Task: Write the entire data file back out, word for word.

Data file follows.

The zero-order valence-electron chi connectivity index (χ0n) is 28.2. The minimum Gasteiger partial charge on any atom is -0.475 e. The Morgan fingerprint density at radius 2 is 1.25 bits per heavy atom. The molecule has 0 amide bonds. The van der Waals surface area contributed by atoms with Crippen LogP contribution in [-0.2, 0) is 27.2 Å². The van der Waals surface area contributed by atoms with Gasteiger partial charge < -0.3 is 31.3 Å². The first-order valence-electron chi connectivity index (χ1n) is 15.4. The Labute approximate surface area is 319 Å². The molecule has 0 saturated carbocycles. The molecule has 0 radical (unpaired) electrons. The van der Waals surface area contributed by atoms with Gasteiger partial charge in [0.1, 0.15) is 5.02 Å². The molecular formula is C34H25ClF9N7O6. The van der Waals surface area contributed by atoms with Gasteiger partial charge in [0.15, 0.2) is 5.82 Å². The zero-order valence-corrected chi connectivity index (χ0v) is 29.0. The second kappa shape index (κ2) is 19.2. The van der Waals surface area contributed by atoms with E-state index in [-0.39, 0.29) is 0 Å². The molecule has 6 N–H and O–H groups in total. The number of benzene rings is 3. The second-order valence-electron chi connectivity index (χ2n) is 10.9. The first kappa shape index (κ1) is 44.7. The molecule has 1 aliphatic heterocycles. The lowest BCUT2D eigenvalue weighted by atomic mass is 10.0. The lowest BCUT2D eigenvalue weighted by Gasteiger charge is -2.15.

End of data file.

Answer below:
The zero-order valence-electron chi connectivity index (χ0n) is 28.2. The minimum Gasteiger partial charge on any atom is -0.475 e. The Morgan fingerprint density at radius 2 is 1.25 bits per heavy atom. The molecule has 0 amide bonds. The van der Waals surface area contributed by atoms with Crippen LogP contribution in [-0.2, 0) is 27.2 Å². The van der Waals surface area contributed by atoms with Gasteiger partial charge < -0.3 is 31.3 Å². The first-order valence-electron chi connectivity index (χ1n) is 15.4. The Labute approximate surface area is 319 Å². The molecule has 0 saturated carbocycles. The molecule has 0 radical (unpaired) electrons. The van der Waals surface area contributed by atoms with Gasteiger partial charge in [0.1, 0.15) is 5.02 Å². The molecular formula is C34H25ClF9N7O6. The van der Waals surface area contributed by atoms with Gasteiger partial charge in [0.15, 0.2) is 5.82 Å². The zero-order valence-corrected chi connectivity index (χ0v) is 29.0. The second kappa shape index (κ2) is 19.2. The van der Waals surface area contributed by atoms with E-state index in [-0.39, 0.29) is 0 Å². The molecule has 6 N–H and O–H groups in total. The number of benzene rings is 3. The second-order valence-electron chi connectivity index (χ2n) is 10.9. The first kappa shape index (κ1) is 44.7. The molecule has 1 aliphatic heterocycles. The lowest BCUT2D eigenvalue weighted by atomic mass is 10.0. The lowest BCUT2D eigenvalue weighted by Gasteiger charge is -2.15.